Australia had fallen behind the US, the EU, Canada, Norway, Iceland and New Zealand in regulating the use of dairy terms, according to national advocacy group Dairy Connect today.
CEO Shaughn Morgan said consumers have the right to know clearly when they are not buying real dairy products.
He was commenting on a major editorial post by International Dairy Federation Director General Caroline Emond.
“A plant-based substance is no alternative to animal milk in terms of its composition, texture, taste and nutritional value,” she said.
“A liquid plant-based product that bears a resemblance to milk can be referred to as a white beverage. It is erroneous to call it ‘milk’. You can’t milk a nut.”
The US Food and Drug Administration’s plan to ban the use of the word ‘milk’ to describe plant-sourced products will help avoid confusion among consumers.
“The FDA defines milk as ‘the lacteal secretion obtained by the complete milking of one or more healthy cows’,” she said.
“Based on this definition, it is clear that plant-based products are not ‘milk’.
“The move by the FDA follows the ruling by the European Union Court of Justice in June 2017 prohibiting plant products from being marketed as ‘milk’, ‘cream’, ‘butter’, ‘cheese’ or ‘yoghurt’.”
Shaughn Morgan said that in Australia plant-sourced products such as soy, almond, hazelnut, cashew, macadamia, oat, hemp, flax seed, quinoa, pea and rice are being labelled as ‘milk’.
“They are being marketed as alternatives to milk and dairy products to take advantage of the great nutritional reputation of dairy,” he said.
“Milk and plant-sourced products have different nutritional characteristics and therefore each of these products is not a substitute for the other.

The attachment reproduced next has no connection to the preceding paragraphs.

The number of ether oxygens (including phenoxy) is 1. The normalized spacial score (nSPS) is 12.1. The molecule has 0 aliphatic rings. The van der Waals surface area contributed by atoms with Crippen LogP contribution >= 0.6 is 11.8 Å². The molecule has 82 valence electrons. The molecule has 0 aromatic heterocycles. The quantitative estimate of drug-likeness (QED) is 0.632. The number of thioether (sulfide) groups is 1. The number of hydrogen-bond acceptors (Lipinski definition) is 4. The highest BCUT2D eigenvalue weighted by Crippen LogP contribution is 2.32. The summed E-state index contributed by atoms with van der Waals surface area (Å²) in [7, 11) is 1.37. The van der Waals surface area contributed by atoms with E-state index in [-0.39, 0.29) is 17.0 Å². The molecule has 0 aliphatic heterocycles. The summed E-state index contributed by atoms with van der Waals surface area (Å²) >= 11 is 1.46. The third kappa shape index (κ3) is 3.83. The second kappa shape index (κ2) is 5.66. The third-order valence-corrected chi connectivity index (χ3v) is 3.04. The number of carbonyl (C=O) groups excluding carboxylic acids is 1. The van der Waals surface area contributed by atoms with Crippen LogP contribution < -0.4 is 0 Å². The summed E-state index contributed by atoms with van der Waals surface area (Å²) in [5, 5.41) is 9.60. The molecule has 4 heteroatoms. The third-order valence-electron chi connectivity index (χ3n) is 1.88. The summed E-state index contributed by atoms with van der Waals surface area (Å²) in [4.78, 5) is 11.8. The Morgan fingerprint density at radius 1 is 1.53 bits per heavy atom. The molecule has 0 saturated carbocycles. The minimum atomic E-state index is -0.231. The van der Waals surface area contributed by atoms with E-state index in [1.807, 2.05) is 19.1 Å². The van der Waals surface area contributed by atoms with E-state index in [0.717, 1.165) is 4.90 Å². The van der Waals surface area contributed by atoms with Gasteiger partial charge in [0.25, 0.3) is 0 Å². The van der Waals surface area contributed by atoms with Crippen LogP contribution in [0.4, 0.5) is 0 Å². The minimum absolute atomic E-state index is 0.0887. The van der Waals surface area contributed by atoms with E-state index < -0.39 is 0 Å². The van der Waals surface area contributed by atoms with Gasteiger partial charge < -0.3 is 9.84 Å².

“Some plant products contain protein, but the quality is not comparable to animal protein as they do not contain all the essential amino acids.”
Shaughn Morgan said dairy foods are excellent sources of calcium, vitamins B2 and B12, high quality protein, and carbohydrates.
“They also deliver minerals such as iodine, magnesium, potassium and phosphorus,” he said.
“In addition to the unique nutrient content in dairy, evidence is showing that there is a synergistic effect that demonstrates their health benefits.”
Caroline Emond said the IDF welcomes the US Federal Department of Agriculture’s decision to issue guidelines on the use of terms like ‘milk’ on both animal-derived and plant products in the interest of public health.
FDA Commissioner Scott Gottlieb said the department intends to look at these differences in relation to potential public health consequences.
“We must better understand if consumers are being misled as a result of the way the term milk is being applied and making less informed choices as a result,” he said.
The FDA is examining the issues because of cases where children who were fed non-dairy products developed severe forms of protein malnutrition and vitamin D deficiencies.
Shaughn Morgan said the work of the US FDA may create opportunities for Australia to adopt a similar approach.